Australia invented the technology underpinning Wi-Fi, along with the ‘black box’ flight recorder, ultrasound scanners and the heart pacemaker – just to mention some of our globally recognised innovations. We have an enviable track record when it comes to technology.
And yet, apparently Prime Minister Scott Morrison just wants us to adopt other country’s technologies these days. This week he told us, “we’re not trying to create the next Silicon Valley here in Australia. That’s not it. We’ve just got to be the best at adopting (other country’s technology)”.
In the same week that Labor front-benchers Kristina Keneally and Tim Watts released a discussion paper examining Australia’s cyber resilience the Government was battling to convince us to download an app that IT experts and lawyers warn has basic design flaws.
The creation of the Commission can be viewed in one of two ways. Either he’s put together a group of highly accomplished individuals who are “doing their bit for the country”, to quote Mr Morrison, and they’ll deliver great ideas and practical plans. Or, it’s a classic example of ‘pass the parcel’ and henceforth the government will be able to say they just did what they were advised to do.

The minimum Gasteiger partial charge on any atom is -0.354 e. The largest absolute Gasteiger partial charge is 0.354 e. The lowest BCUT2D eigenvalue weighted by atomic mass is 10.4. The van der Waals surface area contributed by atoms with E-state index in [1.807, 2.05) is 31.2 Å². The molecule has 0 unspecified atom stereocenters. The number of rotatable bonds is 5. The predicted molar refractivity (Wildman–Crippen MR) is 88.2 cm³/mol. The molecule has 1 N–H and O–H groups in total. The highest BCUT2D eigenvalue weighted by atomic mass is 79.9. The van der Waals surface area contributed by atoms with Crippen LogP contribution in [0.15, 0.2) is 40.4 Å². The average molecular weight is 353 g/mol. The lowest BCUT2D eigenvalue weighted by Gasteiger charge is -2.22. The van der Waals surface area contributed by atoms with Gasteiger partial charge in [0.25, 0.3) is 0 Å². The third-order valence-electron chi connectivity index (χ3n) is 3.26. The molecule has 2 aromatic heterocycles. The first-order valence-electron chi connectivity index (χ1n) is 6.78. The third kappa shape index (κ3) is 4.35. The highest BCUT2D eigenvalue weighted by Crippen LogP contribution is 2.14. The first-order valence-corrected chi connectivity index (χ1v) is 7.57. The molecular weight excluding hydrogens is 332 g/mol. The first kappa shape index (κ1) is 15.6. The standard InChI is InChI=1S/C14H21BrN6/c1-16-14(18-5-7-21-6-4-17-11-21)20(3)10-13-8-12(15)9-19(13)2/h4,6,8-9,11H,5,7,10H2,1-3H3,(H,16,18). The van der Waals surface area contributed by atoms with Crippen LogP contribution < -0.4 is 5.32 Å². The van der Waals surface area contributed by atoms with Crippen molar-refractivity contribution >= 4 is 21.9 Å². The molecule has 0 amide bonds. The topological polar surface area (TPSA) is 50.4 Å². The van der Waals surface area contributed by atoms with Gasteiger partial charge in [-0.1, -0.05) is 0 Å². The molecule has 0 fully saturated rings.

I think there are three things we can learn from Frank Walker’s life and legacy. First, his willingness to make personal sacrifices for fairness and justice. Second, his pragmatism – to know the best possible outcome when you see it, and to not let it go. Third, to be able to provide a calm and sensible voice in the midst of emotion and hysteria. These lessons are no more relevant than to the current national discussion about the Uluru Statement, constitutional recognition and an Indigenous Voice to Parliament.